• Flateyjarbók

    Flateyjarbók (The Flatey Book) is an important collection of sagas of Norse kings, written at the behest of Jón Hákonarson, a wealthy farmer who lived in the Húnavatn district of northern Iceland.

  • Skarðsbók Jónsbókar

    Skarðsbók Jónsbókar is an exquisitely illuminated vellum of Iceland‘s primary law book during the middle ages. Jónsbók superseded the law-code Járnsíða (‘ironside’) which Magnus VI of Norway had composed for Iceland, in 1281, and was the most read document in Iceland for centuries.

  • Möðruvallabók

    The manuscript Mödruvallabók is most likely written around the mid fourteenth century. This vellum (calf-skin) manuscript is the largest and most important one preserved containing the Sagas of Icelanders.

  • Blómaskeið í gerð bóka

    Many big and beautifully decorated manuscripts written in the fourteenth century are preserved.

  • Konungsbók Eddukvæða

    The Poetic Edda, sometimes also called the elder Edda, consists of poems by unknown authors .

  • Viðeyjarklaustur stofnað

    The Monastery of Viðey was an important educational and cultural institution, with an extensive collection of manuscripts. Among the chroniclers in Viðey was priori Styrmir Kárason, a former priest in Snorri Sturluson‘s homestead Reykholt.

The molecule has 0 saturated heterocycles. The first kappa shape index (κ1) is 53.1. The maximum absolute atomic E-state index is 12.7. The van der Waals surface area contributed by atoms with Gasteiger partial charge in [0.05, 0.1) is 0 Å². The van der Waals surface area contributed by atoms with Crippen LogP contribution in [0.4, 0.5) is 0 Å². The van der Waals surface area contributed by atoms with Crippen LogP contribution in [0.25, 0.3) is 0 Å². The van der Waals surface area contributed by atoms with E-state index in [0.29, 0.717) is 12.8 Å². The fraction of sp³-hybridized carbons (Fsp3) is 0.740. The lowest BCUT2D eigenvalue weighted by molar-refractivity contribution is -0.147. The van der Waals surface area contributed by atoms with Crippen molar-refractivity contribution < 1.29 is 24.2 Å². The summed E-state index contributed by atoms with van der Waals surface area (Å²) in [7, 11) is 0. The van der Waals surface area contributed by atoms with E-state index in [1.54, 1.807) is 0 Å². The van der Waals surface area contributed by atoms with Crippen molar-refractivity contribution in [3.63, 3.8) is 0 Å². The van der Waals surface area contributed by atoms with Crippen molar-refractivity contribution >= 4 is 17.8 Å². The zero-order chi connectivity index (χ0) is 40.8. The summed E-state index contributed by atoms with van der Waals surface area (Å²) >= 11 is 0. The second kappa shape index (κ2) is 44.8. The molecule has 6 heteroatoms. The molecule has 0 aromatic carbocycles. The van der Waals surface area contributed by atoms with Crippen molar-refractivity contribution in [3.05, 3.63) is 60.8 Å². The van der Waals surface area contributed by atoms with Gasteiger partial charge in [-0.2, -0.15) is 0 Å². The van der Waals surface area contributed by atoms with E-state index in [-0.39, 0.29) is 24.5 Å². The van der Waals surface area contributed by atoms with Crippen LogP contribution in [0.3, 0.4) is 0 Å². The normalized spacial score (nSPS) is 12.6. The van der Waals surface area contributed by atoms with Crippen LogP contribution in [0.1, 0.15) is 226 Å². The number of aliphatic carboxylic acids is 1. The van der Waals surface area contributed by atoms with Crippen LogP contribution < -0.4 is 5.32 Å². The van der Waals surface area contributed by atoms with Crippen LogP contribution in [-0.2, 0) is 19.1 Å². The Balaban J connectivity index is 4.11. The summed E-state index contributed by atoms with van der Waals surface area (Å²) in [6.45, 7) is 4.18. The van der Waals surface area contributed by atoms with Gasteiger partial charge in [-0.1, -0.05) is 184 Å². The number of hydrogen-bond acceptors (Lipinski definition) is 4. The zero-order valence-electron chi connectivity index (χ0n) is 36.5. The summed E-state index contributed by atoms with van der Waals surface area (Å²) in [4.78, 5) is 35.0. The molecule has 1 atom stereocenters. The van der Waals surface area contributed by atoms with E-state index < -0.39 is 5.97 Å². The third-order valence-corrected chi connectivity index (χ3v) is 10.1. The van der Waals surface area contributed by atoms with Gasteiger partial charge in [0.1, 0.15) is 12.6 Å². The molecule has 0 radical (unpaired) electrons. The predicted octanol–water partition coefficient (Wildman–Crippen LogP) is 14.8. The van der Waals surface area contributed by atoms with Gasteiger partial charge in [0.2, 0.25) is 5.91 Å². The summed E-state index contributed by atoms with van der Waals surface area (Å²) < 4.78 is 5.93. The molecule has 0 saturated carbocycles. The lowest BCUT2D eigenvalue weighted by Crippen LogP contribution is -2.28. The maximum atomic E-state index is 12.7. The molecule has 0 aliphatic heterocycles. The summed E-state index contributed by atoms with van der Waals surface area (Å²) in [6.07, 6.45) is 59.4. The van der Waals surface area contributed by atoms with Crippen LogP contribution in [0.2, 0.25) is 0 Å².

• Snorra-Edda

    Snorri Sturluson (1179-1241), poet and politician, is thought to have written the Prose Edda, or Snorri‘s-Edda around 1220. The book, which is in four parts, is a text book of poetics as well as telling stories of the Pagan gods and their endeavours.

  • Sturlunga rituð

    Sturlunga saga, a collection of Icelandic sagas by various authors, draws its name from the powerful clan of Sturla Þórðarson. It describes what has been called Iceland‘s most violent century, when the nation was wrought in bloody power conflict between ruling clans in Iceland.

  • Elstu varðveittu handritabrotin

    The oldest preserved Icelandic vellum manuscripts date back to the middle of the twelfth century. All in all, 25 manuscripts and manuscript-parts are preserved from prior to 1200.